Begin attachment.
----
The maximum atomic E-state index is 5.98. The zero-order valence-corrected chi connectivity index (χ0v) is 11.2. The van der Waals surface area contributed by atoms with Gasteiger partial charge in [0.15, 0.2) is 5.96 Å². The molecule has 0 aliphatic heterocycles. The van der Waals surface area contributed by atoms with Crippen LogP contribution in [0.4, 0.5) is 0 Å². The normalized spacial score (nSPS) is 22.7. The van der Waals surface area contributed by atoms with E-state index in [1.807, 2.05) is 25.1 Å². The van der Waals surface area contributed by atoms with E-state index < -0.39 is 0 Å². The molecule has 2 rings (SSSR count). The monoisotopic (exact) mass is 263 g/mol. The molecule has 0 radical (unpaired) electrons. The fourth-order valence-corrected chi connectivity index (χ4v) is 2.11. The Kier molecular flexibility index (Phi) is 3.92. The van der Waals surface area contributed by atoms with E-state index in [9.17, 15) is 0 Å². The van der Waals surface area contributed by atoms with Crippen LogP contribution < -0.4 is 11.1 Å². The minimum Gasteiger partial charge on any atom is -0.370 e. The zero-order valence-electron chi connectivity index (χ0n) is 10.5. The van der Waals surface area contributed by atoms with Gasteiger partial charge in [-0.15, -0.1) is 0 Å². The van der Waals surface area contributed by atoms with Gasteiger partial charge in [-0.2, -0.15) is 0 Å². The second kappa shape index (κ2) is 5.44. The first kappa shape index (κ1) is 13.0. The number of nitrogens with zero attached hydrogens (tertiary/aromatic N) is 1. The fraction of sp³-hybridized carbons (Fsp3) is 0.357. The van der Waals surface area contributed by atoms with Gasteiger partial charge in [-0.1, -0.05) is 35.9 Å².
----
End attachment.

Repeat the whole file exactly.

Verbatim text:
The maximum atomic E-state index is 5.98. The zero-order valence-corrected chi connectivity index (χ0v) is 11.2. The van der Waals surface area contributed by atoms with Gasteiger partial charge in [0.15, 0.2) is 5.96 Å². The molecule has 0 aliphatic heterocycles. The van der Waals surface area contributed by atoms with Crippen LogP contribution in [0.4, 0.5) is 0 Å². The normalized spacial score (nSPS) is 22.7. The van der Waals surface area contributed by atoms with E-state index in [1.807, 2.05) is 25.1 Å². The van der Waals surface area contributed by atoms with E-state index < -0.39 is 0 Å². The molecule has 2 rings (SSSR count). The monoisotopic (exact) mass is 263 g/mol. The molecule has 0 radical (unpaired) electrons. The fourth-order valence-corrected chi connectivity index (χ4v) is 2.11. The Kier molecular flexibility index (Phi) is 3.92. The van der Waals surface area contributed by atoms with E-state index in [9.17, 15) is 0 Å². The van der Waals surface area contributed by atoms with Crippen LogP contribution < -0.4 is 11.1 Å². The minimum Gasteiger partial charge on any atom is -0.370 e. The zero-order valence-electron chi connectivity index (χ0n) is 10.5. The van der Waals surface area contributed by atoms with Gasteiger partial charge in [-0.15, -0.1) is 0 Å². The van der Waals surface area contributed by atoms with Gasteiger partial charge in [-0.2, -0.15) is 0 Å². The second kappa shape index (κ2) is 5.44. The first kappa shape index (κ1) is 13.0. The number of nitrogens with zero attached hydrogens (tertiary/aromatic N) is 1. The fraction of sp³-hybridized carbons (Fsp3) is 0.357. The van der Waals surface area contributed by atoms with Gasteiger partial charge in [-0.1, -0.05) is 35.9 Å².